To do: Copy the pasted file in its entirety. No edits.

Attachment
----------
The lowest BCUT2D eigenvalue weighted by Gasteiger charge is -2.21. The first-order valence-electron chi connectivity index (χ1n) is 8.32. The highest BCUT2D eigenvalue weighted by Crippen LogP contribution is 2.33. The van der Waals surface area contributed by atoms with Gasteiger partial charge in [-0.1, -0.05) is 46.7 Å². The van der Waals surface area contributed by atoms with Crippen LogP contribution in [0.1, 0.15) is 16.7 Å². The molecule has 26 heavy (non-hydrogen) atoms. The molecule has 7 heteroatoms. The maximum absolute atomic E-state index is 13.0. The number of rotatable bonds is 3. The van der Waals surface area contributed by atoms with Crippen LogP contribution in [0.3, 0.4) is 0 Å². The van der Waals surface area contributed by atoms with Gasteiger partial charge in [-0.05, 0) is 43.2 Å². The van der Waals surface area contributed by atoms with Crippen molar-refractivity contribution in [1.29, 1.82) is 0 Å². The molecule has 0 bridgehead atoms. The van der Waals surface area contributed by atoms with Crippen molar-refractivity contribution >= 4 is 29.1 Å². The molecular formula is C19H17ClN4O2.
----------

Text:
The lowest BCUT2D eigenvalue weighted by Gasteiger charge is -2.21. The first-order valence-electron chi connectivity index (χ1n) is 8.32. The highest BCUT2D eigenvalue weighted by Crippen LogP contribution is 2.33. The van der Waals surface area contributed by atoms with Gasteiger partial charge in [-0.1, -0.05) is 46.7 Å². The van der Waals surface area contributed by atoms with Crippen LogP contribution in [0.1, 0.15) is 16.7 Å². The molecule has 26 heavy (non-hydrogen) atoms. The molecule has 7 heteroatoms. The maximum absolute atomic E-state index is 13.0. The number of rotatable bonds is 3. The van der Waals surface area contributed by atoms with Crippen LogP contribution in [0.3, 0.4) is 0 Å². The van der Waals surface area contributed by atoms with Gasteiger partial charge in [-0.05, 0) is 43.2 Å². The van der Waals surface area contributed by atoms with Crippen molar-refractivity contribution in [1.29, 1.82) is 0 Å². The molecule has 0 bridgehead atoms. The van der Waals surface area contributed by atoms with Crippen molar-refractivity contribution >= 4 is 29.1 Å². The molecular formula is C19H17ClN4O2.